Mondelez International (NASDAQ:MDLZ) reported earnings before Wednesday's opening bell. Here's what you need to know about the company's latest results.

Source: Wikimedia Commons, Steven Depolo.

Sweet outlook for 2014 gets off to a savory start
Mondelez reported earnings of $0.39 per share for the first quarter, which was above Wall Street's projection of $0.34 per share and up 17% from the year-ago period. The Oreo maker is targeting adjusted full-year 2014 earnings in the range of $1.73 to $1.78 a share. Its stock was up more than 7% in early trading, mainly due to today's announcement that it and D.E. Master Blenders 1753 will combine their coffee businesses as Mondelez concentrates on its snack-foods side and cost-cutting. The deal will create the world's largest pure-play coffee company.

"Power brands" help organic growth
Mondelez posted an organic net revenue increase of 2.8% in the first quarter, up from an increase of 2.5% in the fourth quarter of 2013 but down from increases of 5.3% in the third quarter and 3.8% in each of last year's first two quarters. The Illinois-based company anticipates its full-year 2014 organic net revenue growth to come in at 4%.

Mondelez's important "power brands," which account for nearly 60% of company revenue, include Oreo and Chips Ahoy! cookies, Wheat Thins crackers, belVita and Barni biscuits, Cadbury chocolates, Trident gum, and Tassimo coffee. Power brands grew 4.8% in first-quarter 2014 after rising 6.5% for the full-year 2013.

Emerging markets remain primary focus
While Mondelez derives 40% of sales from developing markets, it is crucial to the long-term success of the company for this percentage to grow. For the first quarter, the company posted 6.7% revenue growth from emerging markets, led by solid performance in Brazil, Russia, Turkey, and Egypt. That's down substantially from the 9.3% emerging-market revenue growth for the year-ago quarter. Yet the quarter reversed the trend in declining revenue growth from emerging markets. Mondelez posted an unsavory 5.9% emerging markets revenue growth in the fourth quarter of 2013. The snack-food maker has some work to do in order to achieve its long-term target of double-digit growth in these key areas, but this most recent quarter showed promise.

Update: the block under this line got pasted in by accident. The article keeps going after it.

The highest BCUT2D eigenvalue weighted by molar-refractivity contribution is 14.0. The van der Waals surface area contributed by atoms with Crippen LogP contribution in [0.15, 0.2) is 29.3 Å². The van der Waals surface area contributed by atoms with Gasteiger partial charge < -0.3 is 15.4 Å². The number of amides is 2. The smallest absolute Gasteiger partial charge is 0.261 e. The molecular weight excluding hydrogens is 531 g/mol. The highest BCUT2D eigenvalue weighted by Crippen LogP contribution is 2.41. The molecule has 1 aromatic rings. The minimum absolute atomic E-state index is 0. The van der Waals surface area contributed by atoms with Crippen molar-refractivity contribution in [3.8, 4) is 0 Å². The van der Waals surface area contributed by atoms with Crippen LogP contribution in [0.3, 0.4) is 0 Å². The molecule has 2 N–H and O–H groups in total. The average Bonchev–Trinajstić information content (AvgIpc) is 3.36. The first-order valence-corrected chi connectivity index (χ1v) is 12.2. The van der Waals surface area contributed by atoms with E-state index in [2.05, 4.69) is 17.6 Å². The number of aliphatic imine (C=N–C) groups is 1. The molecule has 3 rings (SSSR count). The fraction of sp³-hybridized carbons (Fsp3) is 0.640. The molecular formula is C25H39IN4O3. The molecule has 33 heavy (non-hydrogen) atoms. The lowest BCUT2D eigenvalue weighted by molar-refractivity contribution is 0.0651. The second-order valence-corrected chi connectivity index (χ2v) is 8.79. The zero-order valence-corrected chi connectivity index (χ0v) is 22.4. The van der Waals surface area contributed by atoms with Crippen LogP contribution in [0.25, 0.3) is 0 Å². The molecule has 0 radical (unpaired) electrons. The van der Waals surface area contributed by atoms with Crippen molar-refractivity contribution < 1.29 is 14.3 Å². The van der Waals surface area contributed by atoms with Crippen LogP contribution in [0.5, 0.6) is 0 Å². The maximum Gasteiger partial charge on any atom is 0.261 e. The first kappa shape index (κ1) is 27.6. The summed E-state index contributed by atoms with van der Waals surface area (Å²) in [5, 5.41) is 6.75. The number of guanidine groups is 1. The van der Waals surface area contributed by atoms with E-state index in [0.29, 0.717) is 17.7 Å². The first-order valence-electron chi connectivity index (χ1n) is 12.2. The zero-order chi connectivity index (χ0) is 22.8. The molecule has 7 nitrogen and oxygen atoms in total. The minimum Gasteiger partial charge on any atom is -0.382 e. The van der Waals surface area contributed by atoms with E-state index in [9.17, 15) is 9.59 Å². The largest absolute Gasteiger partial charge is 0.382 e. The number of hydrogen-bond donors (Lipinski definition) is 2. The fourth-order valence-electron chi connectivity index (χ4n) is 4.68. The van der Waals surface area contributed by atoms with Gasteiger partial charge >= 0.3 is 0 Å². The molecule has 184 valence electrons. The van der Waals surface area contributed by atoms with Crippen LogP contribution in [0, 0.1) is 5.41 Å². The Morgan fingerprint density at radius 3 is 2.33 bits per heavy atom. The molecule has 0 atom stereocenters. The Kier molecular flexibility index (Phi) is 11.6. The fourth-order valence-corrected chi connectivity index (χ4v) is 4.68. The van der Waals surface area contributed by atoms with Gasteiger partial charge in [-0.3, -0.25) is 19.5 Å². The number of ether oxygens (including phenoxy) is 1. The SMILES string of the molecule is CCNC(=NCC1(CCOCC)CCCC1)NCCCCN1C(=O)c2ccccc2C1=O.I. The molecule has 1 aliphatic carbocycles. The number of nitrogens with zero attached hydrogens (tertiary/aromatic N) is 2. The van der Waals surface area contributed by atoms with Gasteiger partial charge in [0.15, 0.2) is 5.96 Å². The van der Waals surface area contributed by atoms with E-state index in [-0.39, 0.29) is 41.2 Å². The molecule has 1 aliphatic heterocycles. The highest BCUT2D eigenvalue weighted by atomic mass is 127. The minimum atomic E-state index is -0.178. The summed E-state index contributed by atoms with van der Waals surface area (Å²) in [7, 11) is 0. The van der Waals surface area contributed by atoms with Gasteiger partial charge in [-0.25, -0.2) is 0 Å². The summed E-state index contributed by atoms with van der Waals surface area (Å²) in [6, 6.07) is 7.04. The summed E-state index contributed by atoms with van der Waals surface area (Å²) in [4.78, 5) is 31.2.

Foolish takeaway
As Mondelez sheds its coffee business and focuses more on its snack-foods business and cost reductions, the company boasts plenty of attractive long-term growth opportunities. Mondelez still holds a great deal of promise for the patient investor.

Nicole Seghetti owns shares of Mondelez International. Follow her on Twitter @NicoleSeghetti. The Motley Fool has no position in any of the stocks mentioned. Try any of our Foolish newsletter services free for 30 days. We Fools may not all hold the same opinions, but we all believe that considering a diverse range of insights makes us better investors. The Motley Fool has a disclosure policy.